It’s 2am and you’re still scrolling job sites looking for something attractive. It’s become a daily chore – a ritualistic purging of any vacancy too far from your skills or location. This is where aspiration goes to die.
Applying for jobs in 2021 is miles apart from the process previous generations contended with. You can’t simply “Get on your bike” handing CVs out, no matter how well you dress or how eager you appear. And yet, here we are receiving the same tired advice unemployed people have been receiving for decades.
The job application process is scarring us. Constant experiences of rejection, ghosting and discrimination by employers leaves a lasting impression on our worth in the economy. Long-term unemployed, young, and disabled people are especially affected by a system which doesn’t care about supporting applicants – only its revolving door of staff and profits.
The physical features of today’s job application process are not universal. You could apply to a wide range of jobs, all with different requirements and only one returns with feedback. Research from the REC suggests that only one in five people receives even the most basic level of feedback – ie. a quick, corporate email ‘regretfully’ informing us that we’re not good enough.
Even more alarmingly, over half of failed applications receive no response at all. No email, no phone call – left in the lurch for a job application you put your heart into. Employers are failing to support potential workers, leaving many dejected through their silence or generic, automated courtesy.
The REC also found that employers look at CVs for an average of five seconds. We’re told by careers advisors that this means our application has to stand out – is this the model of employment we should be accepting? One where talent and personality is rejected because of an employer’s biases?
According to YouGov, four out of five people in the UK think it is difficult to find a job. It’s a task we can’t escape, a fact of life. Yet it causes so much strain on our confidence, mental health and social security that policymakers can’t ignore its effects any longer.
Aspirations and prospective career paths are made victims by this process – one which needs desperate reform. Making structural changes to the way we apply for jobs, such as standardising online applications, is a sure step in rebuilding confidence in both the economy and our futures.
One of the biggest groups hit by this unequal system is young people. With less experience and less references, those five seconds spent by employers skimming a CV are even more tenuous for outcomes. Young workers were hit especially by the impact of lockdown, as the ONS found in March that nearly two thirds of lost jobs were held by the under-25s.
But like everyone looking for a job, young people will work through an application process that doesn’t support them – leading to desperate situations without attention.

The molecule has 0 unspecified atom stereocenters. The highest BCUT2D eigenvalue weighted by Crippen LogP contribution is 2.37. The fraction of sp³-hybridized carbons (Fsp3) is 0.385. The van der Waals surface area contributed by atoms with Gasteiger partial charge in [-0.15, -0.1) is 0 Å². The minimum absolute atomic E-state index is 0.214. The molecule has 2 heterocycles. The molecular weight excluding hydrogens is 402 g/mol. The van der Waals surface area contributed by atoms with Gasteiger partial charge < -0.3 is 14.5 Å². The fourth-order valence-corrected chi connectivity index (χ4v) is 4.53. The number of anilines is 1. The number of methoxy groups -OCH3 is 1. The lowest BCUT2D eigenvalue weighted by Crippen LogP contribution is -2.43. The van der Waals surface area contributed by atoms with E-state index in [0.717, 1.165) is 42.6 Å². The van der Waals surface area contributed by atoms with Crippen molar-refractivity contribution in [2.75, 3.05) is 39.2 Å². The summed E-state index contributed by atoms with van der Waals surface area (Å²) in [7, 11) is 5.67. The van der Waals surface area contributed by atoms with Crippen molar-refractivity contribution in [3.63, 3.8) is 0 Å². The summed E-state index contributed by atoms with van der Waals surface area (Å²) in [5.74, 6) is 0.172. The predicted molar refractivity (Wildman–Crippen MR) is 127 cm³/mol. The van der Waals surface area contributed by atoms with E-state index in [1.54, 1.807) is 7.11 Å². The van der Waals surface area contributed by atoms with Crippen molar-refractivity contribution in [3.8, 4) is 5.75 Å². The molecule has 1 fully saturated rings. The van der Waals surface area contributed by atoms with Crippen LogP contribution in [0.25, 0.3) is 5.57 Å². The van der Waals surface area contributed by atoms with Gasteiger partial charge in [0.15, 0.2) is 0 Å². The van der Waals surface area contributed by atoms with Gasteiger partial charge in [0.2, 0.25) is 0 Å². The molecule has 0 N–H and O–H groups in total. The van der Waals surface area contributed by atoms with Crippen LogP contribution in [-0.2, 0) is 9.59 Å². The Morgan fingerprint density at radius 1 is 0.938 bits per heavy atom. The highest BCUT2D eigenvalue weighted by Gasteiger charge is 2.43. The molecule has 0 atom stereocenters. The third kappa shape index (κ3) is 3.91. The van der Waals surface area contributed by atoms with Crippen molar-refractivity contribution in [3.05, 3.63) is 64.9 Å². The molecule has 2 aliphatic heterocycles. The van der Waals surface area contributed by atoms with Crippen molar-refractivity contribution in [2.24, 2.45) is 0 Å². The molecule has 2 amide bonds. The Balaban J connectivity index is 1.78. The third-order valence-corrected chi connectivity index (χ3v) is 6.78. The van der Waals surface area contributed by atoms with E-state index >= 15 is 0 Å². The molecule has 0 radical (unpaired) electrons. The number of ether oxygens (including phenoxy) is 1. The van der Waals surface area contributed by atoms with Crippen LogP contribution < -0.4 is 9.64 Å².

At all levels applications should be standardised. Going from one employer demanding seven rounds of admin and interviews, to the other only wanting a CV and a fifteen minute chat, makes for an inconsistent, frustrating experience.
Applicants will have multiple CVs and cover letters for every occasion – applying for a bulk of different jobs all with different time-guided processes doesn’t support an applicant’s wellbeing. It also makes it hard for applicants to know which of their skills and experiences to promote best, when in reality an employer could simply ignore all of it.
But with a standardised and regulated process, that 2am scrollfest through jobs websites becomes an easier task to complete. LinkedIn and Indeed both have ‘quick apply’ functions where a saved CV can be sent to employers with ease. If job vacancies are now all online, isn’t it time to streamline this process and improve access?
An employer failing to respond to an application can be disheartening. The government should legislate so employers are legally obligated to provide any application with a firm, helpful response. Nobody likes to be rejected. If an employer tells an applicant exactly why they rejected the application, it would build confidence for the future and signpost towards improving a person’s prospects.
This should also apply to the interview process. As part of these reforms, making candidate personal data anonymous to discourage bias and discrimination would give us assurance that we are judged on our abilities, not our identities. Standardising the application process should include these ‘blind’ CVs as an integral part of recruitment.
The changes needed to reform our entrance into work are small, structural issues. Making a more transparent system would build both confidence in the economy and in the ability to find a job too. Instead of going to bed in the early hours, exasperated by the job websites that plague your email inbox, applications would be easier to send and to receive genuine advice.
Progressives believe in a society of equals where opportunity isn’t just a slogan attached to political campaigns. Reforming the core of how people function is a matter of social justice, a moral necessity to improve our lives. Applying for a job shouldn’t be hard work – it should work for us.